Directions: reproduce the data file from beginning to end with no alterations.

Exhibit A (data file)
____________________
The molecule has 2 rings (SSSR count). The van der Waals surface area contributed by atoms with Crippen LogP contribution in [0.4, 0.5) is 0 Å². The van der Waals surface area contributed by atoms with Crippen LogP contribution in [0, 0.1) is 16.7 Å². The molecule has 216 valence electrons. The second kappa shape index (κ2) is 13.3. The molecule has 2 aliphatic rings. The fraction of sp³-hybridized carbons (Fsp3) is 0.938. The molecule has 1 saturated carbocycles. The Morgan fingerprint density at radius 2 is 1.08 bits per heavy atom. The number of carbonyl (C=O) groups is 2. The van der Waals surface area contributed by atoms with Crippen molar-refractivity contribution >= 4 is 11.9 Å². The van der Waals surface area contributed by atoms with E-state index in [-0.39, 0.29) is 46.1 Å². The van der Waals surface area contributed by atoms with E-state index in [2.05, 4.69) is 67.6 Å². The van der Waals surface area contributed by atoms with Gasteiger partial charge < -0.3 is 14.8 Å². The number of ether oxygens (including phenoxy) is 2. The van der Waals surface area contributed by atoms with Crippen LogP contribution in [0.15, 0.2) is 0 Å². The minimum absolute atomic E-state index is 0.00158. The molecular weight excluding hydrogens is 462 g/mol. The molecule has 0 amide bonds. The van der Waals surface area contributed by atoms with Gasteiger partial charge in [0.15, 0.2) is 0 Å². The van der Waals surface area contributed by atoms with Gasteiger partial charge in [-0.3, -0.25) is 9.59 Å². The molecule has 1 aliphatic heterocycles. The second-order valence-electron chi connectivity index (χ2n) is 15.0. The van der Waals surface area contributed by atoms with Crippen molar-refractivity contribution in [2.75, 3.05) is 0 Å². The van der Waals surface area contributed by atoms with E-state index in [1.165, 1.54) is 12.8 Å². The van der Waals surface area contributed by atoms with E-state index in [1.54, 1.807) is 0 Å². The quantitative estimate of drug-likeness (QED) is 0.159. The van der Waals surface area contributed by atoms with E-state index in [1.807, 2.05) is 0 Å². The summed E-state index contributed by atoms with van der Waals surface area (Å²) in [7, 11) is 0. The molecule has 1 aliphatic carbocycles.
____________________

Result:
The molecule has 2 rings (SSSR count). The van der Waals surface area contributed by atoms with Crippen LogP contribution in [0.4, 0.5) is 0 Å². The van der Waals surface area contributed by atoms with Crippen LogP contribution in [0, 0.1) is 16.7 Å². The molecule has 216 valence electrons. The second kappa shape index (κ2) is 13.3. The molecule has 2 aliphatic rings. The fraction of sp³-hybridized carbons (Fsp3) is 0.938. The molecule has 1 saturated carbocycles. The Morgan fingerprint density at radius 2 is 1.08 bits per heavy atom. The number of carbonyl (C=O) groups is 2. The van der Waals surface area contributed by atoms with Crippen molar-refractivity contribution >= 4 is 11.9 Å². The van der Waals surface area contributed by atoms with E-state index in [-0.39, 0.29) is 46.1 Å². The van der Waals surface area contributed by atoms with E-state index in [2.05, 4.69) is 67.6 Å². The van der Waals surface area contributed by atoms with Gasteiger partial charge < -0.3 is 14.8 Å². The number of ether oxygens (including phenoxy) is 2. The van der Waals surface area contributed by atoms with Crippen LogP contribution in [0.15, 0.2) is 0 Å². The minimum absolute atomic E-state index is 0.00158. The molecular weight excluding hydrogens is 462 g/mol. The molecule has 0 amide bonds. The van der Waals surface area contributed by atoms with Gasteiger partial charge in [0.15, 0.2) is 0 Å². The van der Waals surface area contributed by atoms with Gasteiger partial charge in [-0.3, -0.25) is 9.59 Å². The molecule has 1 aliphatic heterocycles. The second-order valence-electron chi connectivity index (χ2n) is 15.0. The van der Waals surface area contributed by atoms with Crippen molar-refractivity contribution in [2.75, 3.05) is 0 Å². The van der Waals surface area contributed by atoms with E-state index in [1.165, 1.54) is 12.8 Å². The van der Waals surface area contributed by atoms with E-state index in [1.54, 1.807) is 0 Å². The quantitative estimate of drug-likeness (QED) is 0.159. The van der Waals surface area contributed by atoms with E-state index in [1.807, 2.05) is 0 Å². The summed E-state index contributed by atoms with van der Waals surface area (Å²) in [7, 11) is 0. The molecule has 1 aliphatic carbocycles.